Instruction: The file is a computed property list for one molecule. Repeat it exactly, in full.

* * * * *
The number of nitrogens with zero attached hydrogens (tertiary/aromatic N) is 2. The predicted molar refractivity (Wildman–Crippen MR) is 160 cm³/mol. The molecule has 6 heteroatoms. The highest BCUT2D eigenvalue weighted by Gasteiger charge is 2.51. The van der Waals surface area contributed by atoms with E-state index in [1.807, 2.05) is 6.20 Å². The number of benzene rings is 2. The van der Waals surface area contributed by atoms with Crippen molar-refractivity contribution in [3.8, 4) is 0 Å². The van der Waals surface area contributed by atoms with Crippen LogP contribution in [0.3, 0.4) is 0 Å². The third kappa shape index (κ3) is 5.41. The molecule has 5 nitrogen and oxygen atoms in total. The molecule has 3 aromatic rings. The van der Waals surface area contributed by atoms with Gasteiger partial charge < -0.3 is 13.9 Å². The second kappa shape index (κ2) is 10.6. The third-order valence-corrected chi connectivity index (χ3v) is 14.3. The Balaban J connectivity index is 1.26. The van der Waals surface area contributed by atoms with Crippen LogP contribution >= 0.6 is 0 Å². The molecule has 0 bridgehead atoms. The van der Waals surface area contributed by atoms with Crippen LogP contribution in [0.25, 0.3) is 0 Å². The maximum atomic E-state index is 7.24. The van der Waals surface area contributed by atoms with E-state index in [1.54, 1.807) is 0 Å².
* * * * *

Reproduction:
The number of nitrogens with zero attached hydrogens (tertiary/aromatic N) is 2. The predicted molar refractivity (Wildman–Crippen MR) is 160 cm³/mol. The molecule has 6 heteroatoms. The highest BCUT2D eigenvalue weighted by Gasteiger charge is 2.51. The van der Waals surface area contributed by atoms with E-state index in [1.807, 2.05) is 6.20 Å². The number of benzene rings is 2. The van der Waals surface area contributed by atoms with Crippen molar-refractivity contribution in [3.8, 4) is 0 Å². The van der Waals surface area contributed by atoms with Crippen LogP contribution in [0.3, 0.4) is 0 Å². The third kappa shape index (κ3) is 5.41. The molecule has 5 nitrogen and oxygen atoms in total. The molecule has 3 aromatic rings. The van der Waals surface area contributed by atoms with Gasteiger partial charge < -0.3 is 13.9 Å². The second kappa shape index (κ2) is 10.6. The third-order valence-corrected chi connectivity index (χ3v) is 14.3. The Balaban J connectivity index is 1.26. The van der Waals surface area contributed by atoms with Crippen LogP contribution >= 0.6 is 0 Å². The molecule has 0 bridgehead atoms. The van der Waals surface area contributed by atoms with Crippen LogP contribution in [0.25, 0.3) is 0 Å². The maximum atomic E-state index is 7.24. The van der Waals surface area contributed by atoms with E-state index in [1.54, 1.807) is 0 Å².